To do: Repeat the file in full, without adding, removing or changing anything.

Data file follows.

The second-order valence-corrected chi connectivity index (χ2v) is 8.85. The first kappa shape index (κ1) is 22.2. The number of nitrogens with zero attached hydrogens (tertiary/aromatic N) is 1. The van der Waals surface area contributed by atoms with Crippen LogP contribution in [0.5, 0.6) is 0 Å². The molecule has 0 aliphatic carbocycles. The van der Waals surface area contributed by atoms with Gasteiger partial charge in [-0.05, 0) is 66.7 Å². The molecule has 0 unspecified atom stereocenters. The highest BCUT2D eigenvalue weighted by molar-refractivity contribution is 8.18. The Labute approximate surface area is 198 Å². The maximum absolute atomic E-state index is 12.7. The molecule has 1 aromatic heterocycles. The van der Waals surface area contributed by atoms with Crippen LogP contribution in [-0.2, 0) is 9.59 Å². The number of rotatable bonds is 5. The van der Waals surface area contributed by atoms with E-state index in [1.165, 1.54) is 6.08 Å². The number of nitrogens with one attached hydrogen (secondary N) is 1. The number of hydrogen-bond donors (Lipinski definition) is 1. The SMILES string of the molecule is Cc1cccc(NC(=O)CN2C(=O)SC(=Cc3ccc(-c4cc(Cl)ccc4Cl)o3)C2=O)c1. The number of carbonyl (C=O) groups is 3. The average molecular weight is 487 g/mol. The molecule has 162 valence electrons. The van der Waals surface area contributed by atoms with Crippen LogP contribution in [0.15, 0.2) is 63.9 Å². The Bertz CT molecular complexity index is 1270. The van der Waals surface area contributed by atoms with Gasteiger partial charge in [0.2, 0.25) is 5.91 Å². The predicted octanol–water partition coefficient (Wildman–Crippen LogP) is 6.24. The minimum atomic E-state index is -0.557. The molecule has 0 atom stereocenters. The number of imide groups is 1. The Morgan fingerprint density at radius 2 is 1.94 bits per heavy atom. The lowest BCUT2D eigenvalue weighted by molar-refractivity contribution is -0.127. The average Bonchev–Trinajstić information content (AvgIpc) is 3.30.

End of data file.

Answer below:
The second-order valence-corrected chi connectivity index (χ2v) is 8.85. The first kappa shape index (κ1) is 22.2. The number of nitrogens with zero attached hydrogens (tertiary/aromatic N) is 1. The van der Waals surface area contributed by atoms with Crippen LogP contribution in [0.5, 0.6) is 0 Å². The molecule has 0 aliphatic carbocycles. The van der Waals surface area contributed by atoms with Gasteiger partial charge in [-0.05, 0) is 66.7 Å². The molecule has 0 unspecified atom stereocenters. The highest BCUT2D eigenvalue weighted by molar-refractivity contribution is 8.18. The Labute approximate surface area is 198 Å². The maximum absolute atomic E-state index is 12.7. The molecule has 1 aromatic heterocycles. The van der Waals surface area contributed by atoms with Crippen LogP contribution in [-0.2, 0) is 9.59 Å². The number of rotatable bonds is 5. The van der Waals surface area contributed by atoms with E-state index in [1.165, 1.54) is 6.08 Å². The number of nitrogens with one attached hydrogen (secondary N) is 1. The number of hydrogen-bond donors (Lipinski definition) is 1. The SMILES string of the molecule is Cc1cccc(NC(=O)CN2C(=O)SC(=Cc3ccc(-c4cc(Cl)ccc4Cl)o3)C2=O)c1. The number of carbonyl (C=O) groups is 3. The average molecular weight is 487 g/mol. The molecule has 162 valence electrons. The van der Waals surface area contributed by atoms with Crippen LogP contribution in [0.15, 0.2) is 63.9 Å². The Bertz CT molecular complexity index is 1270. The van der Waals surface area contributed by atoms with Gasteiger partial charge in [0.2, 0.25) is 5.91 Å². The predicted octanol–water partition coefficient (Wildman–Crippen LogP) is 6.24. The minimum atomic E-state index is -0.557. The molecule has 0 atom stereocenters. The number of imide groups is 1. The Morgan fingerprint density at radius 2 is 1.94 bits per heavy atom. The lowest BCUT2D eigenvalue weighted by molar-refractivity contribution is -0.127. The average Bonchev–Trinajstić information content (AvgIpc) is 3.30.